The Tokugawa shogunate actually maintained formal diplomatic relations with Korea and Ryûkyû and exchanged official missives with their monarchs. Relations with Holland and China, however, were generally confined to commercial activities conducted exclusively in Nagasaki. Even so, the foreigners who showed up most frequently in Edo were the Dutch. Even though the Netherlands did not have formal diplomatic relations with Japan, each year beginning in 1633, the director, or opperhoofd, of the Dutch factory on Dejima—the island off Nagasaki to which the Dutch were generally confined—journeyed to Edo for an audience with the shôgun. This expedition was in the nature of a tribute mission in which the Dutch offered numerous gifts to the shôgun and expressed their gratitude for the privilege of conducting trade with Japan.
The opperhoofd would travel in the company of several other Hollanders, such as the clerk and the physician of the Dutch factory, as well as an interpreter and some officials from the Nagasaki magistrates office. They would depart from Nagasaki during the first month (by the lunar Oriental calendar) and arrive for their audience with the shôgun around the first day of the third month. The 90-odd days that these Europeans spent traversing the Japanese archipelago from Nagasaki to Edo and back were not without significance for the development of Edo-period culture. (The expedition was carried out annually until 1790, when the interval was changed to once every five years.)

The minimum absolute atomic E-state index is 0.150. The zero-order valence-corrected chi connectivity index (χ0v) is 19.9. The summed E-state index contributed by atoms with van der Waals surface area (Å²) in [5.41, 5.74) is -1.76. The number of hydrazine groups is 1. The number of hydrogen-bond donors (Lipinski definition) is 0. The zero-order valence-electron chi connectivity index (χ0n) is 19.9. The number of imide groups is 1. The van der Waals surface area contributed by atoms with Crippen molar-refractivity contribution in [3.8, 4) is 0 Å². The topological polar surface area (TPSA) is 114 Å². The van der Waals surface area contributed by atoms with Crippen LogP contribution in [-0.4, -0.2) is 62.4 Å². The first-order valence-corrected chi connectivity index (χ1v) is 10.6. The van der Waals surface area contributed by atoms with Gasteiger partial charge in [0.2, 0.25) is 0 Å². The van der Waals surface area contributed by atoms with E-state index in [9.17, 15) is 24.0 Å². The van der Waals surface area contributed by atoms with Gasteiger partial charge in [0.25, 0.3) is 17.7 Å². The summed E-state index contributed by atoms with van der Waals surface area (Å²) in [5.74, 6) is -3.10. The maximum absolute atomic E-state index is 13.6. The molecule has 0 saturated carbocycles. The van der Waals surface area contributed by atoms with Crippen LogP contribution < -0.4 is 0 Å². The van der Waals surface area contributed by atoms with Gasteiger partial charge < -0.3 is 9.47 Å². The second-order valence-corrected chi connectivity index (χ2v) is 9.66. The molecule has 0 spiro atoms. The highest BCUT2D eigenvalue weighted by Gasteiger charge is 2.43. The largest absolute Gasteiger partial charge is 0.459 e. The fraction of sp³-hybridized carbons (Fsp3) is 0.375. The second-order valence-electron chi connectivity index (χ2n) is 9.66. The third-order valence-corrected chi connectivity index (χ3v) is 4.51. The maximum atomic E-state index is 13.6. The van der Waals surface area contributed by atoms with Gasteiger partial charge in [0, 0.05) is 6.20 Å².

The Dutch emissaries would stay in Edo for two or three weeks, lodging at an inn called the Nagasakiya. In the early days, ordinary Japanese were barred from any association with the foreigners, but later in the Edo period, Japanese interested in Western scholarship, or rangaku (literally, Dutch scholarship), would call on the Dutch at the Nagasakiya and ask them every manner of question in an effort to obtain the latest knowledge and information. The same phenomenon was seen at the Ebiya inn in Kyoto, where the Dutch mission lodged on the way to Edo and back. In this way the long round-trip journey helped fuel the rise of Western studies in the late eighteenth and early nineteenth centuries, which in turn laid the foundation for the spread of modern science and civilization.
The periodic journey to Edo also had a significant impact on Dutch culture and society and on that of Europe as a whole. The clearest example of this is the published account of the German traveler and scholar Englebert Kaempfer, who served as physician on Dejima from 1690–92 and participated in the mission in both 1691 and 1692. Kaempfers History of Japan, published in Europe early in the eighteenth century, was the first book to introduce Europeans to Japan and the characteristics of Japanese culture in some detail, and it was to have considerable influence on political and legal thinking in the West.